Can I Undertake Training While Furloughed?

Yes, a furloughed employee can undertake any training that does not provide services to or make money for your employer. You may still be required by your employer to take training while furloughed, such as an online course. For example, people working in industries such as financial compliance in the UK, where constant training and updates are required may engage in the necessary training packages, ensuring they stay up to date with any competencies, qualifications and accreditations during the course of being furloughed. Whilst on furlough, you must be paid the relevant national minimum wage for any time spent training, even if this is more than the 80% of your salary that has been subsided.

Can I Attend Meetings and Check Work Emails on Furlough?

No, you should not attend work-related meetings or check emails, as this could be considered providing services to your employer. Attending a business meeting or responding to just one work email, would breach CJRS and could risk your furlough payment.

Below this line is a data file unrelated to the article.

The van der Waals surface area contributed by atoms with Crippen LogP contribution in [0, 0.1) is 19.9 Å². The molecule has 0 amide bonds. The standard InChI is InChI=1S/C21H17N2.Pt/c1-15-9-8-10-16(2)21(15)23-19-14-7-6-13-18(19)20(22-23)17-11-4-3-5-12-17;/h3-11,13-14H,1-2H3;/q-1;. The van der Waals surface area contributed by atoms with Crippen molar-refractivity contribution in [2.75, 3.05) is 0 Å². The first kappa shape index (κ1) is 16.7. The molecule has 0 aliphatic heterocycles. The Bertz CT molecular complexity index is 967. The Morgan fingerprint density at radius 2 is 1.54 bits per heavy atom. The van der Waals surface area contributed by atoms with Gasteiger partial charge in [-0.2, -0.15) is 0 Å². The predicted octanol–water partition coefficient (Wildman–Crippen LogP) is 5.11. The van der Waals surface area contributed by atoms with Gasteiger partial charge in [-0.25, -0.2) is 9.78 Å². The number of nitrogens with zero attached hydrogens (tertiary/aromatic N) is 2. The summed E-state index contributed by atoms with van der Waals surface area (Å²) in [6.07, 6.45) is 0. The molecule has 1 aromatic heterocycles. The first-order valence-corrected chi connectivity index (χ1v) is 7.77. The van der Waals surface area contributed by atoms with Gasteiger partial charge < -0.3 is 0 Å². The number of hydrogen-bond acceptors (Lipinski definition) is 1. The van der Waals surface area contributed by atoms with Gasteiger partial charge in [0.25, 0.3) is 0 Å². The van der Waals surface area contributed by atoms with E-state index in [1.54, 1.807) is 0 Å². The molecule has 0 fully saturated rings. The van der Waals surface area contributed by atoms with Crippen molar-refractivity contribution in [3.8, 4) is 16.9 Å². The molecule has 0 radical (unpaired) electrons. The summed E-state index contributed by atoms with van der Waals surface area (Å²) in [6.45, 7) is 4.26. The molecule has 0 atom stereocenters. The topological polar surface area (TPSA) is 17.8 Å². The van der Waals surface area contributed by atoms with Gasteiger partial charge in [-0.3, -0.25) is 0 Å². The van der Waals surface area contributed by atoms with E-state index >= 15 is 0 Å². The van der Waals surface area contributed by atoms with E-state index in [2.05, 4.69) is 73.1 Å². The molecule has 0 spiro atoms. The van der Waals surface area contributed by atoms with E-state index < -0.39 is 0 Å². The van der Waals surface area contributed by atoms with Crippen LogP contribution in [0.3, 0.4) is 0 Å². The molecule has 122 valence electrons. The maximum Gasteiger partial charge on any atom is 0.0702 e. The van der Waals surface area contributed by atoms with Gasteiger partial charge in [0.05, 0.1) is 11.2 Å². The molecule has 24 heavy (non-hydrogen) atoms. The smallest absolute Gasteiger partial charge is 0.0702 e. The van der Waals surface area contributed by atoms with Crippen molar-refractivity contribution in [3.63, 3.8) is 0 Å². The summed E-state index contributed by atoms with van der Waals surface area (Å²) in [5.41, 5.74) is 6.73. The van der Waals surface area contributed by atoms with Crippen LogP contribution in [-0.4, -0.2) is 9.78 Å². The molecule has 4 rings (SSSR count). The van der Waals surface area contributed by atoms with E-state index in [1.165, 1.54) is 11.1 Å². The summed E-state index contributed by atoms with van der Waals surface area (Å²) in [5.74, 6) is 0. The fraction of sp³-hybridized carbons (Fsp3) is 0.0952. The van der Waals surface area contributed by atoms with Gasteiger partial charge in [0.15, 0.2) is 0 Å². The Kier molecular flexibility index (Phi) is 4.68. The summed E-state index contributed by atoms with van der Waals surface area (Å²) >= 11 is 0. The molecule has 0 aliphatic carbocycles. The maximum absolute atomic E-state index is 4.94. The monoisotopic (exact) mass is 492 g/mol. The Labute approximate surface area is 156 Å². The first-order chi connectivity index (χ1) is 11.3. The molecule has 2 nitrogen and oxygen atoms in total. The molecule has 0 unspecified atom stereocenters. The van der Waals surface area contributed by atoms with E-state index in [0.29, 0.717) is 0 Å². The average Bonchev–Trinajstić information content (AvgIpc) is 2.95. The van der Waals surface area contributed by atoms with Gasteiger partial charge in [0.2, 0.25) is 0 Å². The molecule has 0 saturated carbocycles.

Can My Employer Still Contact Me?

Yes, you can remain in contact with your employer so long as you are not discussing actions which provide services to, or generate revenue for the employer or associated organisation. According to ACAS guidance, general contact between employers and employees should be maintained. This can include general informing and consulting on changes happening within the business as well as HR matters.

What Are the Consequences of Continuing to Work for My Employer While Furloughed?

A breach of the CJRS will affect your furlough payments. In the event that HMRC withholds monies or requires repayment, the employee will have to repay monies received during any period of furlough. However, if the furlough agreement between the employer and the employee does not contain terms stipulating this event, technically, the employee will not have to reimburse the employer, and the employer must repay HMRC.

For more information, check the Government guidance for While You’re On Furlough.